In this section, we cover financial services regulation in some of the Asian countries like China, Hong Kong, Japan, India and Singapore.
The China Securities Regulatory Commission (CSRC), the China Banking Regulatory Commission (CBRC), the China Insurance Regulatory Commission (CIRC), and the People's Bank of China (PBOC) are the main bodies responsible for regulating financial services in the PRC.
The CSRC has the ultimate responsibility for regulation in relation to the stock markets in Shanghai and Shenzhen, the futures exchange in Shanghai, and the commodities exchanges in Zhengzhou and Dalian, with the local exchanges retaining certain front-line regulatory functions under CSRC supervision. The CSRC
• Sets regulations governing the markets
• Regulates listed companies, securities, and futures brokers
• Oversees stock and bond issues
• Supervises the establishment and operation of investment funds
• Has jurisdiction over the auditors of publicly listed companies and law firms, which provide advice in relation to the issue, listing, or trade of securities
• Appoints the head of each exchange
• Approves the directors and senior officers of securities companies
Since 2003, banking regulation has primarily been carried out by the CBRC. It has broad supervisory and disciplinary functions in relation to banking activities in mainland China: amongst other things, it licenses banking institutions, sets their authorized business scope and formulates and enforces regulations governing their operation. In addition to its role in relation to monetary policy, the PBOC (the central bank of China) retains responsibility for the inter-bank lending, bonds, and foreign exchange markets, and is the lead agency for anti-money laundering activities.
The CIRC regulates the mainland Chinese insurance market. In addition to setting regulations, it oversees the establishment and operation of insurance companies and their subsidiaries and monitors the standard of insurance agents and insurance companies' senior management.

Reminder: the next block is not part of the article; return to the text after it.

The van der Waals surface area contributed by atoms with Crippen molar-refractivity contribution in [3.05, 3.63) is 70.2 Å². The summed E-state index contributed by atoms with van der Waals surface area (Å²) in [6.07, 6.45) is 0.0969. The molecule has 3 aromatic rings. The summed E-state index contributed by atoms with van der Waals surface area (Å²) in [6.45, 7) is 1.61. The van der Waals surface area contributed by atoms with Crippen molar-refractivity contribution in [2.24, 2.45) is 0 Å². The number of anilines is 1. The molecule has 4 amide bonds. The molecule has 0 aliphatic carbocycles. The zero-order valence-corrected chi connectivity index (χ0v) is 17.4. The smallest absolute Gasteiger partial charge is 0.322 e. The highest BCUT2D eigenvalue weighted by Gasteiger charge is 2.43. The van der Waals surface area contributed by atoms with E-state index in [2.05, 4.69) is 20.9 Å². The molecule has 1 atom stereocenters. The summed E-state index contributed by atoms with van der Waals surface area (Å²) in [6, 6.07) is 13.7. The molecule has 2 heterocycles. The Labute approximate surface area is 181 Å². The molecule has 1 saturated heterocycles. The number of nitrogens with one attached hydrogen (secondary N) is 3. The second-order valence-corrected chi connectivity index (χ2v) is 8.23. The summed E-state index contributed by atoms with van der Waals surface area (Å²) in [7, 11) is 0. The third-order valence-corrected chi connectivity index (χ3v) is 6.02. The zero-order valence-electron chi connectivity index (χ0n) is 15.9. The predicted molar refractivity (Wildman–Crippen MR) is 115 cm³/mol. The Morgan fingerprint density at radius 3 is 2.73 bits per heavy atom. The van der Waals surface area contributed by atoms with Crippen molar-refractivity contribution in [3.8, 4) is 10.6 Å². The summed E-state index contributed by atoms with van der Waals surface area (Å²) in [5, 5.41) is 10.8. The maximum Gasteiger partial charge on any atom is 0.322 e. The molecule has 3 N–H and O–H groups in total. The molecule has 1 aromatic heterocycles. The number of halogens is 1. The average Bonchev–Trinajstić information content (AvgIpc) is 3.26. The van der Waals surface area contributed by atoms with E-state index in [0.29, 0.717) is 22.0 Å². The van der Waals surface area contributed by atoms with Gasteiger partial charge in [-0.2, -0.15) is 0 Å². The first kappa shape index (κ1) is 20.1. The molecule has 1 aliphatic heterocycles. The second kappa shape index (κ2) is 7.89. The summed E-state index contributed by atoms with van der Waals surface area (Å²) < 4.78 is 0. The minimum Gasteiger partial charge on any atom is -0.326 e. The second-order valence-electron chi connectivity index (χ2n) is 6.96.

3.5.2 Hong Kong
The main bodies responsible for regulating financial services in Hong Kong are the following:
• Securities and Futures Commission ("SFC")
• Stock Exchange of Hong Kong Limited ("Stock Exchange")
• Hong Kong Futures Exchange Limited ("Futures Exchange")
• Hong Kong Monetary Authority ("HKMA")
• Office of the Commissioner of Insurance ("OCI")
The SFC is responsible for regulating the securities and futures market. In this regard, the SFC performs a number of supervisory roles and is accorded extensive regulatory powers to enable it to perform its functions. First, the SFC is responsible for issuing licences to all corporations and individuals wishing to engage or engaging in a wide range of activities, namely, dealing in securities and futures contracts, leveraged foreign exchange trading, advising on securities, futures contracts and corporate finance, providing automated trading services, securities margin financing and asset management.
The SFC also oversees the Hong Kong Exchanges and Clearing Limited ("HKEx"), which is the holding company of the Stock Exchange and the Futures Exchange. The Stock Exchange is the front-line regulator of stock exchange participants and companies listed on the Main Board and Growth Enterprise Market ("GEM") of the Stock Exchange. The Futures Exchange is primarily responsible for regulating futures exchange participants. The SFC retains regulatory supervision over the operations of listed companies in a number of ways, including decisions to exempt from prospectus requirements and investigating listed companies for suspected prejudicial or fraudulent transactions or for providing false or misleading information to the public. The SFC is also responsible for the discipline and sanctioning of sponsors and compliance advisers. The SFC also regulates all persons participating in securities and futures trading by investigating and taking action in respect of market misconduct and other breaches of securities and futures law.
The HKMA regulates the banking industry and generally performs the obligations of a central bank. The OCI supervises a self-regulation system governing the insurance industry, with a view to protecting the interests of policy holders. Insurance intermediaries such as agents and brokers are required to be registered with various self-regulatory bodies which ensure their proper conduct. The OCI is responsible for granting authorization to insurers to carry on insurance business and examining their financial statements and returns. Where an individual or a corporation provides services falling within the jurisdiction of two or more regulators, such individual or corporation would be subject to the regulation by each of the regulators concerned. A number of Memoranda of Understanding ("MOUs") have been signed by regulatory bodies setting out each regulator's roles and responsibilities in situations where there is an overlap of jurisdiction.
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